Microsoft is starting to talk more about Office 365 partner opportunities
“The Office 365 beta now enables partners to sign up customers for the beta and register themselves as the Partner of Record. This feature allows you to get your customers up and running on the Office 365 beta, and to continue to build relationships with them as they move to trial and purchase. A partner of record designation also provides initial advisor fees for each purchase, and perpetual fees for each seat continuing to run Office 365.”
Participants have to be Cloud Essentials partners
With the older Microsoft Business Productivity Online Suite (BPOS), partners got 12% of the license fee for the first year and 6% of that every year thereafter as long as they remained the partner of record. in this SaaS model, VARs don’t stand to make a lot of money on licenses alone. Office 365 will cost $6 to $27 per user per month — but 12% or 6% of a small number is better than 0% of any number.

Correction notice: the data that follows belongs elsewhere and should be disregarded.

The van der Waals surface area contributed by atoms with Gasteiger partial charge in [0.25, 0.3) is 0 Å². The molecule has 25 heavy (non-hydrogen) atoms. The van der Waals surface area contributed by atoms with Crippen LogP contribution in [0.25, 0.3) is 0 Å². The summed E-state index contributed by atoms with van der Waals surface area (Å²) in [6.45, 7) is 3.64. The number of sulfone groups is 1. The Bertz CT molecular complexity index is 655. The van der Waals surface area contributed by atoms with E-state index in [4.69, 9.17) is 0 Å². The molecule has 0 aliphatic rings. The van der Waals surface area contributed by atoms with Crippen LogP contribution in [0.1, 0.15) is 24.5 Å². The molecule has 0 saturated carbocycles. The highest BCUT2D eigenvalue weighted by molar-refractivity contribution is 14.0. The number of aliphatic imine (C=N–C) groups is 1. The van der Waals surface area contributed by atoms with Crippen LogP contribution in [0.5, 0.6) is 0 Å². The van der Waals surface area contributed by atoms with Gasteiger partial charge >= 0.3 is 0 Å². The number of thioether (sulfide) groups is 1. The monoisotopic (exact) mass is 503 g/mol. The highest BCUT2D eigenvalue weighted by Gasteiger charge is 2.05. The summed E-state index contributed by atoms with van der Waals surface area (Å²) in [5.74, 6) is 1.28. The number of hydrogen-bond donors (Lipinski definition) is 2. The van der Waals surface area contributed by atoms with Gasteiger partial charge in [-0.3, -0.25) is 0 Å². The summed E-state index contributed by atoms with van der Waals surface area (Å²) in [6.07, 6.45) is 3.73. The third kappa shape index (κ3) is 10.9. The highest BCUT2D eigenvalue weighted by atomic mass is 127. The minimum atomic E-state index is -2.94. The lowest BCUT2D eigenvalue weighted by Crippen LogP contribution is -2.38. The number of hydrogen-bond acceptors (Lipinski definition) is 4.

Microsoft is trying to navigate a tricky path here. It needs to respond to Google Apps with a less pricy, cloud-based version of its productivity apps, but it also has to placate the VARs and resellers that helped it build its empire. Since the service is delivered from Microsoft servers, VARs are worried about disintermediation.
Trying to juice sales of the older BPOS, Microsoft sweetened the BPOS pot recently with a promotion that brought the partner a whopping 68% of the first-year’s BPOS license.
Still, it is unclear, at least to me, whether Microsoft has budged on the key issue with its online services push: Customer “ownership.” Even loyal Microsoft partners beef that with BPOS, Microsoft, not the partner, “own” the customer relationship. That’s a non-starter with most VARs
Look for Office 365, and its sales model, will be one hot topic at the Microsoft Worldwide Partner Conference 2011 in July.
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